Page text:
With the holiday season nearly past, many Colorado spouses are turning their attention toward the New Year and all that it might hold. For some, that includes ending an untenable marriage. That decision may have been made many months ago, but spouses often delay filing until after the holiday season has passed. That time is nearly here, and it is important to understand the risks of continuing to wait to file for divorce.
The spouse who files first has an advantage, especially if there is a choice of jurisdictions in which to file. The party who initiates a divorce also has the advantage of preparation and can enter the process having already researched how things are likely to go. He or she has also has the time to make important financial decisions while waiting to file and to set the wheels into motion to facilitate those choices.
Delaying a filing gives the other spouse plenty of time to realize that the marriage is about to end. He or she could then act to dissipate family assets, hide important financial documents or otherwise make the process more difficult. In some cases, a spouse who finds out about a pending divorce will even take steps to file first, thereby eliminating all of the advantages described above.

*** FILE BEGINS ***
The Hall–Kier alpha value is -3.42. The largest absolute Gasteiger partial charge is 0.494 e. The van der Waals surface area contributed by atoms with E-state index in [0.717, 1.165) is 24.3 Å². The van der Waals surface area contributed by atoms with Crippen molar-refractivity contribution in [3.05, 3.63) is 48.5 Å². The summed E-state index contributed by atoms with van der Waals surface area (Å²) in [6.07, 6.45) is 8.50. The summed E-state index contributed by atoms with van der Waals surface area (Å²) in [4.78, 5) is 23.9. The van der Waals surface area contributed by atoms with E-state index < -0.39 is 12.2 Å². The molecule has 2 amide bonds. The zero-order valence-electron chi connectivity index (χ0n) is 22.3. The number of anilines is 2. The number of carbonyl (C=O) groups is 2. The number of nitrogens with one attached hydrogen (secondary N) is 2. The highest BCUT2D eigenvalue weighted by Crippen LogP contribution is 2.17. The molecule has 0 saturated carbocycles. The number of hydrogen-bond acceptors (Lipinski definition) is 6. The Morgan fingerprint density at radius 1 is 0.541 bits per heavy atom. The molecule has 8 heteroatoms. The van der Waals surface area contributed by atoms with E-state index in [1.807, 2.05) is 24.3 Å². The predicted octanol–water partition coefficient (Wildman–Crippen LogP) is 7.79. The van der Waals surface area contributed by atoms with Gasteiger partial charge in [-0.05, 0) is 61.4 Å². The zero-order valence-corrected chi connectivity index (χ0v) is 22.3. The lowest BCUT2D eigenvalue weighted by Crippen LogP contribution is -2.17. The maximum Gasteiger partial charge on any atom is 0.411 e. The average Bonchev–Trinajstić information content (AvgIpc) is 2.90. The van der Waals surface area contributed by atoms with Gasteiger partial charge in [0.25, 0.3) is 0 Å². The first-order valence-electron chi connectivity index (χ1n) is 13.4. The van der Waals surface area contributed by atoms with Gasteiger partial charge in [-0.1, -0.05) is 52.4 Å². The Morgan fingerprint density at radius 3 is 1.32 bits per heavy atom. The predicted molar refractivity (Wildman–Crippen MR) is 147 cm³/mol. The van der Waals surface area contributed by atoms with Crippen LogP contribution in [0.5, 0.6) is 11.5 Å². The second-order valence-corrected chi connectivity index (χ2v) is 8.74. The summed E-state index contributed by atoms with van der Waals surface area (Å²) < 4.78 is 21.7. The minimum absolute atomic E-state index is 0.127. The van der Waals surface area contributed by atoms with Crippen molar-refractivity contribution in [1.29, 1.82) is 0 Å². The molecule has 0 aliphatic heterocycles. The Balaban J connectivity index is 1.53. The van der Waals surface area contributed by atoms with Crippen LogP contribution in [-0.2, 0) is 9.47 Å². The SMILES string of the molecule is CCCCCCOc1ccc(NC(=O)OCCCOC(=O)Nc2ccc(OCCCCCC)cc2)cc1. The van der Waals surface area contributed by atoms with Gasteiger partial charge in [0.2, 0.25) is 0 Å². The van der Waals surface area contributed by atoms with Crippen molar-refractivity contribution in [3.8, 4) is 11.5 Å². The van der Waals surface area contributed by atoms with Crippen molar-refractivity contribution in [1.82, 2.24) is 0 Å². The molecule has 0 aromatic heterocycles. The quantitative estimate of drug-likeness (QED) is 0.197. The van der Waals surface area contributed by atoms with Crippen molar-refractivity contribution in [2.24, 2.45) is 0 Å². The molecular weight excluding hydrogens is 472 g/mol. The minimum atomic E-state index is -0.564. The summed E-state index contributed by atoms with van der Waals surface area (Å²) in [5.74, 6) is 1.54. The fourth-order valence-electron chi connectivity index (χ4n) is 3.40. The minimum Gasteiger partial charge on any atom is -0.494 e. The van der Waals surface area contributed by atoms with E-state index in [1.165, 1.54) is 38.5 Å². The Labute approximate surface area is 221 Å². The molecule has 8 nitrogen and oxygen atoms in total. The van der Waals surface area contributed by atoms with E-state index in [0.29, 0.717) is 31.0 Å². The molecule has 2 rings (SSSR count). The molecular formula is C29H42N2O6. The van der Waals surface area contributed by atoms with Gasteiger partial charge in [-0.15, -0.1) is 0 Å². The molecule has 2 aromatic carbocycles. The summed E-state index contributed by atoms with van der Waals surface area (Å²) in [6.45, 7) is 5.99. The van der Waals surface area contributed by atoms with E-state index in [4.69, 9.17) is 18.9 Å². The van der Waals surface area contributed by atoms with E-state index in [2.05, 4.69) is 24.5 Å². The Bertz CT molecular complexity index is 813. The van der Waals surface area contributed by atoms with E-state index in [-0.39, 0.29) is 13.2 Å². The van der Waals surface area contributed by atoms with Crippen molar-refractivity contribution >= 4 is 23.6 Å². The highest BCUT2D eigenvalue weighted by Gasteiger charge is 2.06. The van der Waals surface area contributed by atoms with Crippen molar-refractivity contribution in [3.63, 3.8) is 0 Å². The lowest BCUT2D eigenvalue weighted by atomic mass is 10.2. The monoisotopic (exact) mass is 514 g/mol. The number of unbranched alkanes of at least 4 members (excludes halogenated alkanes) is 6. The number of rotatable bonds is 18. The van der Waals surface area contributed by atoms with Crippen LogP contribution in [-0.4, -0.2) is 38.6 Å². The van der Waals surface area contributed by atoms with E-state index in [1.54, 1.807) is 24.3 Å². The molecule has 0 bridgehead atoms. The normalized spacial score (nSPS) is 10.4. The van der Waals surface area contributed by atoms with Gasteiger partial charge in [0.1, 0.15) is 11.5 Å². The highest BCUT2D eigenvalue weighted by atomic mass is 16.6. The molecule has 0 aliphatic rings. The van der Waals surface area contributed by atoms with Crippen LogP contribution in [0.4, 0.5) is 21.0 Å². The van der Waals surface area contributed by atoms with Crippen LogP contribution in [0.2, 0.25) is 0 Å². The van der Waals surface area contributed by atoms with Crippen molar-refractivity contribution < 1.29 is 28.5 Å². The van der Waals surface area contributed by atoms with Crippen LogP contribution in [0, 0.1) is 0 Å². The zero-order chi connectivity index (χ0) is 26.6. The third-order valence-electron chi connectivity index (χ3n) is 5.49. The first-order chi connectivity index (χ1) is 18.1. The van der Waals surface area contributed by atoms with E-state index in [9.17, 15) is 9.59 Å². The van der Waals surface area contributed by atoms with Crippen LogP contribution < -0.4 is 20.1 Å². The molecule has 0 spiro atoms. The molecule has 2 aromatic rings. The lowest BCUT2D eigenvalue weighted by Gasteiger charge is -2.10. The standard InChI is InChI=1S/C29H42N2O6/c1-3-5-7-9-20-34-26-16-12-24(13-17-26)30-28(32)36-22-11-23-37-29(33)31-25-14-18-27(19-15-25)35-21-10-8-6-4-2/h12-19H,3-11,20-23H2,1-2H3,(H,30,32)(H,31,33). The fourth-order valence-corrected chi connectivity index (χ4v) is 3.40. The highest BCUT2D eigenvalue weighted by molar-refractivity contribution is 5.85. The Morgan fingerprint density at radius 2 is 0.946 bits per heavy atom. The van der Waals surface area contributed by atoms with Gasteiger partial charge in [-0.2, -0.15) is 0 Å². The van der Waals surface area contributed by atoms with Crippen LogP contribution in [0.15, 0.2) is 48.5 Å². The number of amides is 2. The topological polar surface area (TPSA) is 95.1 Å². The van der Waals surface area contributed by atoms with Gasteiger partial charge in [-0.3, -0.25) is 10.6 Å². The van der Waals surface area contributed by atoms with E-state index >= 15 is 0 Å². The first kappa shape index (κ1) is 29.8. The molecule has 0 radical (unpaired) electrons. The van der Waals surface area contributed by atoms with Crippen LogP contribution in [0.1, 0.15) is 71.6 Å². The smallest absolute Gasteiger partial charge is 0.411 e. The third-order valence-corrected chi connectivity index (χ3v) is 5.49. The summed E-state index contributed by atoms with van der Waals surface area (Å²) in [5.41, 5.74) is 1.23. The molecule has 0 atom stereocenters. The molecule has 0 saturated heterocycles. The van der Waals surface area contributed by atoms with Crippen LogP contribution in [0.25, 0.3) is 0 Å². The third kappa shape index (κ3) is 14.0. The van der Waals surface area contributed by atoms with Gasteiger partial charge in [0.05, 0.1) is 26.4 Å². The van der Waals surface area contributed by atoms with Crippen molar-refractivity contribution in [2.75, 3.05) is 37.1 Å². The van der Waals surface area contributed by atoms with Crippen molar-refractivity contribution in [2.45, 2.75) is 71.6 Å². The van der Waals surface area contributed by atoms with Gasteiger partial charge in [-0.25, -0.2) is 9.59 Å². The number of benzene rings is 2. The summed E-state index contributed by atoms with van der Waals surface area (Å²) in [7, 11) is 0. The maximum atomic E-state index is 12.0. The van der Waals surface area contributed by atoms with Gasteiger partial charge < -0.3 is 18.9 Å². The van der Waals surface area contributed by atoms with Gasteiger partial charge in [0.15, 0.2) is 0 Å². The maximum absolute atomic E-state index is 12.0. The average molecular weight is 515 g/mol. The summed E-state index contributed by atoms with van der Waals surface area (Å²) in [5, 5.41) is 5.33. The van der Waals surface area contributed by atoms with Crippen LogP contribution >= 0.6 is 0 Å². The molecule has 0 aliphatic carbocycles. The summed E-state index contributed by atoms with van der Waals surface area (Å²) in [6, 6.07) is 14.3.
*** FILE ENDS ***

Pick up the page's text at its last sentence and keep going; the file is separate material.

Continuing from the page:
Once the decision has been made to seek a divorce, the initiating party should act swiftly to begin the legal process. Lengthy delays only provide time for something to go wrong and keep both parties in a marriage that has an expiration date. For many in Colorado, the weeks following the end of the year will be filled with a lengthy legal to-do list, and the promise of a very different 2016.
11alive.com, “If marriage is rocky, should you put off divorce?”, Jennifer Leslie, Dec. 2, 2015